The charcoal required for this is obtained by burning the wood of the sugar maple tree. After drying in the air, the felled trees are cut into about 1.5 meters long, cuboid planks with an edge length of about 10 cm. These are then placed crosswise on top of each other in stacks up to 1.5 to 2 meters high. Usually four such stacks are arranged in the shape of a square and with a slight inclination of each individual stack into the inside of the square, so that it can collapse inward when burned. The piles of wood are then showered with alcohol - at Jack Daniel’s they use spirit with an alcohol content of 140 proof (70o / o) - and set on fire. The fire is controlled by spraying it with water, which is supposed to prevent the formation of ashes. The burning process takes about three hours, and after cooling, the charcoal is broken into smaller pieces. This fills the vats with a diameter of about 1.5 meters, the so-called Mellowíng Vats, 10 feet (3 meters) high and guides the White Dog through the charcoal layer from above, following the force of gravity. At Jack Daniel’s There are 84 such Mellowing Vats, which have to be refilled about every six months They are responsible for the fact that Dickel claimed at the time that his whiskey always tasted softer if it was made in the colder months of the year.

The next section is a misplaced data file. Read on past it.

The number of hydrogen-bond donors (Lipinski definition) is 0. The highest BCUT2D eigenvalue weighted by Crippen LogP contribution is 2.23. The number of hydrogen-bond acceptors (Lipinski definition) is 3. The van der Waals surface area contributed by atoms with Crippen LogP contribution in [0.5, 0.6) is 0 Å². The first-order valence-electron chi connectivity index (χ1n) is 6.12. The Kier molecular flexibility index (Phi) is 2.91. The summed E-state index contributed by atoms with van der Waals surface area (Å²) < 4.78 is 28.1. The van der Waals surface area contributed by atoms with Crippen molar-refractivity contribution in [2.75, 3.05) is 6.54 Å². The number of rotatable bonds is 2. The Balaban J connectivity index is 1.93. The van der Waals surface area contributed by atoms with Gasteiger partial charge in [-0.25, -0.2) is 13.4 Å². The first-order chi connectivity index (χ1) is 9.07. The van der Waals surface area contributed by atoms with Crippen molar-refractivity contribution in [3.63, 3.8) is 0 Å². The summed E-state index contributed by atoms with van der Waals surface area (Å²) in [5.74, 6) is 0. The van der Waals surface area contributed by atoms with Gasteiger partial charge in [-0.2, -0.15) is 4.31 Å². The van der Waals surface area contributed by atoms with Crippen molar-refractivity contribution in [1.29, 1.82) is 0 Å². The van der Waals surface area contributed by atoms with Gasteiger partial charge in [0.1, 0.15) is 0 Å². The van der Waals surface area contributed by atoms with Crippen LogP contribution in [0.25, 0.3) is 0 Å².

Over time, each manufacturer has established its own method, so there are different variants of the Lincoln County Process: